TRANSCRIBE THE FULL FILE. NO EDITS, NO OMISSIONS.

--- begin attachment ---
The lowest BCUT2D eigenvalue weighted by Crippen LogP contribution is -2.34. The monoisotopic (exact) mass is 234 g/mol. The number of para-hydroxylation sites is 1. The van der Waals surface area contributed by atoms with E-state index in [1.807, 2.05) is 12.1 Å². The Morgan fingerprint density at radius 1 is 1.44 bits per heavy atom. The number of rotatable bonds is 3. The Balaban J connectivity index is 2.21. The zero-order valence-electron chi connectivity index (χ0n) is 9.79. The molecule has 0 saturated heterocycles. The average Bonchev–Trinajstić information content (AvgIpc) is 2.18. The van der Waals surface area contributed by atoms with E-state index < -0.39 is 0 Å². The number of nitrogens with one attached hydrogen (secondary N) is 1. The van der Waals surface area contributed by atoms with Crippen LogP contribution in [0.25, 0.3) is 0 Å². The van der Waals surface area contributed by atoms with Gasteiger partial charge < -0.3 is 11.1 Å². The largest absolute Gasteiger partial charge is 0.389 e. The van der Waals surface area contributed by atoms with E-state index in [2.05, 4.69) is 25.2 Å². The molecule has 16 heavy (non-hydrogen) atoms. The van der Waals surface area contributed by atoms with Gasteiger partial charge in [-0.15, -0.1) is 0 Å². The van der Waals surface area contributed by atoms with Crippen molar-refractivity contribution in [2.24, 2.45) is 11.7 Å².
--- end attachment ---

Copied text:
The lowest BCUT2D eigenvalue weighted by Crippen LogP contribution is -2.34. The monoisotopic (exact) mass is 234 g/mol. The number of para-hydroxylation sites is 1. The van der Waals surface area contributed by atoms with E-state index in [1.807, 2.05) is 12.1 Å². The Morgan fingerprint density at radius 1 is 1.44 bits per heavy atom. The number of rotatable bonds is 3. The Balaban J connectivity index is 2.21. The zero-order valence-electron chi connectivity index (χ0n) is 9.79. The molecule has 0 saturated heterocycles. The average Bonchev–Trinajstić information content (AvgIpc) is 2.18. The van der Waals surface area contributed by atoms with E-state index < -0.39 is 0 Å². The number of nitrogens with one attached hydrogen (secondary N) is 1. The van der Waals surface area contributed by atoms with Crippen LogP contribution in [0.25, 0.3) is 0 Å². The van der Waals surface area contributed by atoms with Gasteiger partial charge < -0.3 is 11.1 Å². The largest absolute Gasteiger partial charge is 0.389 e. The van der Waals surface area contributed by atoms with E-state index in [2.05, 4.69) is 25.2 Å². The molecule has 16 heavy (non-hydrogen) atoms. The van der Waals surface area contributed by atoms with Gasteiger partial charge in [-0.15, -0.1) is 0 Å². The van der Waals surface area contributed by atoms with Crippen molar-refractivity contribution in [2.24, 2.45) is 11.7 Å².